Two graduate students win a national paper competition with the Phi Alpha Theta Honors Society

Two Liberty graduate students pursuing their passions took the spotlight in the Phi Alpha Theta honors society. Their papers were two of the top three winning entries in a national paper competition this September hosted by the society.

Mark Myrdal and Lura Martinez are both history graduate students at Liberty. As historians, both enjoy writing, but for Myrdal, the actual penning isn’t the best part of the process.

“Doing the research, finding the stuff you need – that’s what I really love,” Myrdal said.

Martinez and Myrdal both love the history department and the professors in it. They are especially grateful for the impact Dr. David Snead has had on their entire experience at Liberty. Snead, the faculty sponsor of Liberty’s chapter of Phi Alpha Theta, played a key role in helping Martinez decide to pursue her master’s degree in the first place.

“He is always pushing students to succeed, sending out emails,
reminders and opportunities,” Martinez said.

Both of the winning papers were written for one of Snead’s classes, and both students credit him with advising them to enter the papers into the competition. They edited the papers extensively after the class was done to create the drafts which won.

Liberty’s chapter of Phi Alpha Theta is, according to Martinez, a sort of “gold standard” for history honors programs because of its multi-faceted activities and participation. 

“It’s given me an opportunity to get to know the professors who take the time and effort to advocate for you and mentor you to succeed academically,” Martinez said.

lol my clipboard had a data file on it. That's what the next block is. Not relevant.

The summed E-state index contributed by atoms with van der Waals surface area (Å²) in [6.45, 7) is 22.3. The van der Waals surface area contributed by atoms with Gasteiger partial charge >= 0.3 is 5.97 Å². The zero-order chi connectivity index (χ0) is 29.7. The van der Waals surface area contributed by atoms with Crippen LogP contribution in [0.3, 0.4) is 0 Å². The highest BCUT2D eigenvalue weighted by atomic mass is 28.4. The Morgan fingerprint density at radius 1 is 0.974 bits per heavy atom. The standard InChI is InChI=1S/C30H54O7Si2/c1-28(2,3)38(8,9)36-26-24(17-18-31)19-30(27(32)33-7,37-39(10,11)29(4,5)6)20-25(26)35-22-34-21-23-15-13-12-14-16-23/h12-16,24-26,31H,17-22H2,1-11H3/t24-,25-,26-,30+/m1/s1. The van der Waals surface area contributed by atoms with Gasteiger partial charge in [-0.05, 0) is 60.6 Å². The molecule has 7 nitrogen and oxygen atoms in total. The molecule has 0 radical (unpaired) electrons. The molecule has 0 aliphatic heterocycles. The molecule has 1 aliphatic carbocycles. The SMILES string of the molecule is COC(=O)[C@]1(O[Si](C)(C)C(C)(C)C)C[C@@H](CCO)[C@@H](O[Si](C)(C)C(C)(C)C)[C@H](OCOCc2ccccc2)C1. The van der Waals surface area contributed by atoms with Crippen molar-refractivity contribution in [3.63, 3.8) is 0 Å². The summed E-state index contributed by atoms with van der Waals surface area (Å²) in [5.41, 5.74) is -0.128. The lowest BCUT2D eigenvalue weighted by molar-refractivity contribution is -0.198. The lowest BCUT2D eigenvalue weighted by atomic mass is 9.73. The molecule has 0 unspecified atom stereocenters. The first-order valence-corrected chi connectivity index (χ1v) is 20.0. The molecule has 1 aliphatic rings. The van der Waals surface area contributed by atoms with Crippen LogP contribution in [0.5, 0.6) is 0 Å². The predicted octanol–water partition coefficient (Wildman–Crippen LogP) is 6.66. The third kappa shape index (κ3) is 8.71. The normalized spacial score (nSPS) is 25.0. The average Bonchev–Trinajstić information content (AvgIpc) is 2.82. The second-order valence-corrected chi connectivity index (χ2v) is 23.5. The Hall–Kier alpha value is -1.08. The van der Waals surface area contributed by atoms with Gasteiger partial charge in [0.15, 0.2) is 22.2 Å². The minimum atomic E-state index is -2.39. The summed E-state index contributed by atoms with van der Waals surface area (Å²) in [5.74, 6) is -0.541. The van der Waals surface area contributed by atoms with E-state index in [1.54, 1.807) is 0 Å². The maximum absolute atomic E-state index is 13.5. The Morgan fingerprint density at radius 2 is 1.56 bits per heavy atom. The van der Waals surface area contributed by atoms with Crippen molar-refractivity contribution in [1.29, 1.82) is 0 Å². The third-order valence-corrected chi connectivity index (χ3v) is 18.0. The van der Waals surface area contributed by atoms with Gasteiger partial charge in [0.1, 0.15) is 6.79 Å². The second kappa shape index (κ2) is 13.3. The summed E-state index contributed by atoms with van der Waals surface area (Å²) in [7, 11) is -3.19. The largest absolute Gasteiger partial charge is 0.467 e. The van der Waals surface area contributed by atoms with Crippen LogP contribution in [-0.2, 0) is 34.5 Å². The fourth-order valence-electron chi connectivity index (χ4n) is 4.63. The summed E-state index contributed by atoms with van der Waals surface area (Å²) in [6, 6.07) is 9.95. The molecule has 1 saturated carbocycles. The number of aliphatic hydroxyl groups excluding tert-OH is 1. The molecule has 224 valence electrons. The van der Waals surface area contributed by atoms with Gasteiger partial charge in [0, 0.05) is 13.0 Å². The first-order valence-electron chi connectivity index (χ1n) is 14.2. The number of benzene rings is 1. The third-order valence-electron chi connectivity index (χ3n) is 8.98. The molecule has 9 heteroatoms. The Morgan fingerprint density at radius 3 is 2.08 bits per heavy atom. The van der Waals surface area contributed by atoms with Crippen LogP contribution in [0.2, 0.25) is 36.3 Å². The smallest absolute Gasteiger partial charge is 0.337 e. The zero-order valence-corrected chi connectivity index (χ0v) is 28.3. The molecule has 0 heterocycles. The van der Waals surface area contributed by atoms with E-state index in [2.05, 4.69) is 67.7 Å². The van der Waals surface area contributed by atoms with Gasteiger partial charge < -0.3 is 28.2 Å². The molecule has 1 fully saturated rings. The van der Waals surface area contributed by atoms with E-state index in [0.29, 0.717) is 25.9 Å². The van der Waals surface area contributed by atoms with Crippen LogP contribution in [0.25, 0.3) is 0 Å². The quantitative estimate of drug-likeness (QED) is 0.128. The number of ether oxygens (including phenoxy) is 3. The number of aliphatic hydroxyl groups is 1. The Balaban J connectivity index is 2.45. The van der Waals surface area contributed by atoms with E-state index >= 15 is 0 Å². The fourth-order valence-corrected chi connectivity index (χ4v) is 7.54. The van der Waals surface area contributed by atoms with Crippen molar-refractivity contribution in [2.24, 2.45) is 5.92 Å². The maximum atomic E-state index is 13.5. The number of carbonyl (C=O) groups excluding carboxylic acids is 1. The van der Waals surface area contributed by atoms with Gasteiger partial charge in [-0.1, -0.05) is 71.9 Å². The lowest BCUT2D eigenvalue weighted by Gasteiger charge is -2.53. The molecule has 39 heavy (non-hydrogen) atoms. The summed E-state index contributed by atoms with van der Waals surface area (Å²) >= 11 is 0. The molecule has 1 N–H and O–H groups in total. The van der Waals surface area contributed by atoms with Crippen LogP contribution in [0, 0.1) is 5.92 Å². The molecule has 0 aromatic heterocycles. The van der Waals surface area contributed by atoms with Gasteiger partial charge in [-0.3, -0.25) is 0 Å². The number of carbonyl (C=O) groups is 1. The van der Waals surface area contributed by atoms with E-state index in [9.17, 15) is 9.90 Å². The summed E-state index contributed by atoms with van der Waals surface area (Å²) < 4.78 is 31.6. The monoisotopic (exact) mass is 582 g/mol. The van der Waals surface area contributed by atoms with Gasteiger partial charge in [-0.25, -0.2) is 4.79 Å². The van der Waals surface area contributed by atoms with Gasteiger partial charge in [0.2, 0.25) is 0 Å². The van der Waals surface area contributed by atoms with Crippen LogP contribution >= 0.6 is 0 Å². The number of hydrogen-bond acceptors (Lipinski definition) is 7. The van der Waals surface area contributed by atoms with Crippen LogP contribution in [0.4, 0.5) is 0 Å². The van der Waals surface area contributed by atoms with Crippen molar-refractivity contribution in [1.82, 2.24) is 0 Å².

While Myrdal is a member, Martinez has stepped up to become a chapter officer for the society. She loves being more involved with the extra responsibilities the position gives her.

Winning the competition is one of the biggest highlights for both of the historians. Both topics were related to World War II. Neither of the subjects were well-known, but the competition provided a unique challenge and interest for the students as they researched.

Myrdal chose to focus on exemptions from the draft during World War II relating to agriculture and the importance of agriculture during the war. Martinez wrote about Japanese-Peruvians who were interned in the USA during the war, even getting the opportunity to interview seven of the survivors still living at the time of writing the paper.

“It was a story that needed to be told,” Martinez said.

Both Martinez and Myrdal have high hopes for the future. Martinez is in the process of applying for her doctorate in history. She already has multiple job offers for positions teaching. 

“I want my passion to translate into my future students. I believe it’s my
calling to do that,” Martinez said.

Myrdal is also pursuing his doctorate – it’s just a matter of when and where for him. He wants to work in a museum or
archival setting.

“Whatever you’re passionate about, pursue it,” Myrdal said.

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